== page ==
Wednesday, July 23, 2014

Barely a contest: another big developer trounces neighborhoods

After months of fighting the Green Hills neighborhood association loses another battle to developers' definitions of growth, and the Nashville Business Journal makes it sound like supersizing buildings outside of scale somehow equals advancement for all of us. What else could "progress" mean?

The signs of progress are emerging in the days after a county judge ruled against the Green Hills Neighborhood Association, in a lawsuit the group filed this spring.

The neighborhood group sued Southern Land and Metro government, alleging that city planners did not follow proper steps in vetting the project. The neighborhood group wanted a judge to force the matter back before the planning commission.

Chancellor Russell Perkins ruled that Metro government followed appropriate steps. Planning department staff approved Southern Land's plans, which then appeared as one item on a consent agenda, a list of items that are voted on collectively by planning commissioners....

The neighborhood group has about a month to decide whether to appeal to the Tennessee Court of Appeals. Otherwise, the ruling by Perkins will become final.

In my opinion, Green Hills neighbors do not stand a chance even if they win an appeal to leverage a new hearing before the Planning Commission, which is now exclusively developer-friendly. Anyway, they declared victory prematurely back in January. They put up a brave fight, but this one is over. With money and political influence, developers win again. It is still the same old story.


  1. I see this as a victory for the rule of law. We may not like the current law, but the developers followed it and the planning commission followed it, and the TN Court of Appeals would likely affirm their actions.

    This desire to change the rules of the game when something we think is bad is about to happen is not good. The process is just as important as the outcome when dealing with laws and regulations that affect hundreds of thousands of people and businesses with disparate interests.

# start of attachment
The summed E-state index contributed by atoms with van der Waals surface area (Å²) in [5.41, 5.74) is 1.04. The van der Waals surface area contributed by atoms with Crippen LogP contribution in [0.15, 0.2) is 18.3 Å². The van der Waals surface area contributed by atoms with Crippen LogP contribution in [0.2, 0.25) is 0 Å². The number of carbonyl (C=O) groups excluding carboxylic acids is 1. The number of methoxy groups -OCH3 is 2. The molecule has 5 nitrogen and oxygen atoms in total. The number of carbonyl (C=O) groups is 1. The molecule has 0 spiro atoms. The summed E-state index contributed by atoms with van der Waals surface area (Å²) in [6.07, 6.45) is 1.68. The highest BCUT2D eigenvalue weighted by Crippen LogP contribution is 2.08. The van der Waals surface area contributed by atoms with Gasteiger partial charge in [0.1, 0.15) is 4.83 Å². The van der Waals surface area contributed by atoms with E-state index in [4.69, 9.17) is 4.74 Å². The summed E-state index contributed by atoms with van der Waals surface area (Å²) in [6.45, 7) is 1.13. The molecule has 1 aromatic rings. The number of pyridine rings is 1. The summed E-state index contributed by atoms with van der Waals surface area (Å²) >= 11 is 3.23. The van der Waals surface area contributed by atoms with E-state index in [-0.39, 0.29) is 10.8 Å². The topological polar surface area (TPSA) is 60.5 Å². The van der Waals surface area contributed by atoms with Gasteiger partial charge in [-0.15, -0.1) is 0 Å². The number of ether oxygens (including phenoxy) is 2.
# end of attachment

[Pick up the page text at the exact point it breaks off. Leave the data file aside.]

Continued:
If you don't want higher-density development in and around Nashville, get your local properties downzoned. Or, elect politicians that represent your views. We get the government we deserve.


  2. It's more like we get the government that the developers and their lobbyist buy. If you don't want to live in the next Atlanta it is time to leave. The Nashville that we once knew and loved has been hijacked by those with the deepest pockets. The GNA went above and beyond to try to protect their neighborhood. Sadly it's not about the current residents any more. It's all the young people and money, money, money. It's time to load the moving van and get out why we still can.

  3. The Green Hills Urban Design Overlay, which has been in effect for over a decade, is linked below. It's pretty interesting - the maximum building height on Hillsboro is 60 feet, but there are incentives that allow you to go higher. Add a bus stop, contribute money to bike lanes --> reduce parking. Add a plaza, add residential --> get extra height or floor space allowed.

    And this...
    Building heights should relate to street corridor
    widths (building front to building front). This
    creates the feel of an urban corridor for the
    street. To achieve this urban corridor, building
    height must be slightly more than half the
    width of the street corridor. Hillsboro Pike is
    wider than other streets within the UDO area
    and should have a higher maximum height.

    Anyone who read this 10 years ago could see more density coming. Anyone inclined to look into the details (the incentives) would see that the cap on height of 60 feet could easily be increased.

    Those responsible are not those with the deepest pockets. Those responsible are the government officials and urban planners, those who elected them, and those who didn't pay attention for a decade.

  4. Where were these whiny "neighbors" when the design guidelines were being created? Seems they didn't care to participate.

  5. I am anon at 8:57, and while I place some responsibility on the the people in the GHNA, this blog (in particular) has shown how difficult it can be for ordinary residents to keep up with what is going on in local government, all the way down to street-level concerns.

    And to think, it was probably more difficult 10 years ago to keep up with this kind of stuff.